Lighting your sawmill

Providing good light for your work on dark days and late nights. February 19, 2002

Q.
How do you light your mills when it's dark out? Do you have affixed lights or overhead lighting? How do you find the affects of shadows on your work?

Forum Responses
I have two Mobile Dimension Sawmills. One is a portable that is outside most of the time. The other is set up on a trailer in a building that is 20' wide by 50' long, with a 30' opening on one side and a 10' opening at each end. I use Mercury Vapor lighting inside and outside of my building. I use one at each end of the building and one on each side in the middle of the building. The opening of the door is 18' high, so the lights are located at that height. As far as the shadows on the working area, I have installed spotlights at the working end of the mill that helps eliminates these.



M-V lighting works best if at least 20' from the surface being viewed. Check with your electric company and they will have an office for business customers that will give you excellent advice.

Gene Wengert, forum technical advisor



I just put up 300 watt flood lights. One on the right, one on the left and one at the beginning. It is working great.


We were completing our 20x40 sawshed when we did a custom-sawing job for a young couple up the road. He happened to be an electrician and seeing that I was about ready to put lights in my sawshed, gave me four fixtures out of an old gymnasium he was updating with new lights. The lights use 200-watt bulbs and, with the white inside of the metal roofing, really flood the area with light. Weve since added roof extensions on each end and added floodlights under each. Also, above each gable are flood lamps.




You will of course need to see your logs, lumber, and slabs, but I find these three areas need unobstructed light the most for accurate sawing: scale or setworks, log stops and dogs, blade.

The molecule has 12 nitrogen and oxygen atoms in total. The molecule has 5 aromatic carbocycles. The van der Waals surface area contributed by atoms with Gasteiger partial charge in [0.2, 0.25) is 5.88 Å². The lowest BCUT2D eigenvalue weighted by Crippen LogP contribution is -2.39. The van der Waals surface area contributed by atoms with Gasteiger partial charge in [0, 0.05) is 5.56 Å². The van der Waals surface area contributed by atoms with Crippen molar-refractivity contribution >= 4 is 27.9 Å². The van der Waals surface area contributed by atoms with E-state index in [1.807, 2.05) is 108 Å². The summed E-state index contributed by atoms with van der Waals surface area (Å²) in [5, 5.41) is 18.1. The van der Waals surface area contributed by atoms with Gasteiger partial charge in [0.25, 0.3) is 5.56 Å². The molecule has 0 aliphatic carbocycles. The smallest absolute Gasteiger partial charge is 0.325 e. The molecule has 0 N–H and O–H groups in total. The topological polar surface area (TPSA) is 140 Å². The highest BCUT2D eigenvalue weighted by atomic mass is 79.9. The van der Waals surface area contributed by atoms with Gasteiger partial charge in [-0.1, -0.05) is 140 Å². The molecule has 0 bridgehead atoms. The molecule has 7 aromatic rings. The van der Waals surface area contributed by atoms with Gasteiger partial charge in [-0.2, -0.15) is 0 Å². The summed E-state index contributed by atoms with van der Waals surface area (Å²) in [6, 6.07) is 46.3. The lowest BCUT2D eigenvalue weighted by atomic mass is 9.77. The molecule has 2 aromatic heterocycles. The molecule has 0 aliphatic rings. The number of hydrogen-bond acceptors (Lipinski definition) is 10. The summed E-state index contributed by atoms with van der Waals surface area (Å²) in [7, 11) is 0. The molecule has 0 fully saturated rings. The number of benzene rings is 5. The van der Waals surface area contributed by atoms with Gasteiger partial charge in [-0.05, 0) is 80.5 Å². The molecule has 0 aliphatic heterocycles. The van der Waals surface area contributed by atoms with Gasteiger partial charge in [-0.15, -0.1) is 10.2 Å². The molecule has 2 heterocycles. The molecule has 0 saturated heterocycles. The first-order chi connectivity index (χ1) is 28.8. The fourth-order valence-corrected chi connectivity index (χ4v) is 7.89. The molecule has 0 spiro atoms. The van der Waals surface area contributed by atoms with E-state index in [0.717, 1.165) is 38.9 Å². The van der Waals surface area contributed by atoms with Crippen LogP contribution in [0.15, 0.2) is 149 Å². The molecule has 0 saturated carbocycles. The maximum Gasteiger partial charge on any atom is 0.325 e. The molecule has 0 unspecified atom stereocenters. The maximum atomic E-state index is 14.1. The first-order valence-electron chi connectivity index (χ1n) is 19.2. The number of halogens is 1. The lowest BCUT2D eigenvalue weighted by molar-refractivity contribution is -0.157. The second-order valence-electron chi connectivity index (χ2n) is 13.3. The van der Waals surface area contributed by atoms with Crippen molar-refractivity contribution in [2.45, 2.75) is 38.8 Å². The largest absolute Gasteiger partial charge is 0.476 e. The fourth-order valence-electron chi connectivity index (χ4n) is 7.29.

Go to a cut-rate store and buy 15 plastic switch boxes - 18 cu inch with nails through the boxes. Also buy 15 receptacles. Now buy 250 feet of 14/2 wire. Nail the boxes every 24 inches over the length of your mill on a 2x4 with the face down. Wire a string of receptacles. Now go buy 15 socket adapters and 15 cheap 100 watt light bulbs.


I have used portable halogen lamps on occasion. The higher the better. Get them out of your sight range. One ten feet in front of the mill, one facing the mill on the log side and one on the other end of the mill. This eliminates the shadows. All of them 10 feet or more off the ground.


I do a lot of mobile sawing and mounted lights to my mill. My WM came wired for a laser light so I just plugged in some small halogen fog lamps and a license plate light for the scale. The light on the control panel cast a shadow from the blade on the log where it will cut. Works well and at home I have 3 300 watt halogen lights mounted on the drying shed that lights up the yard. Will use them in the new saw house when done.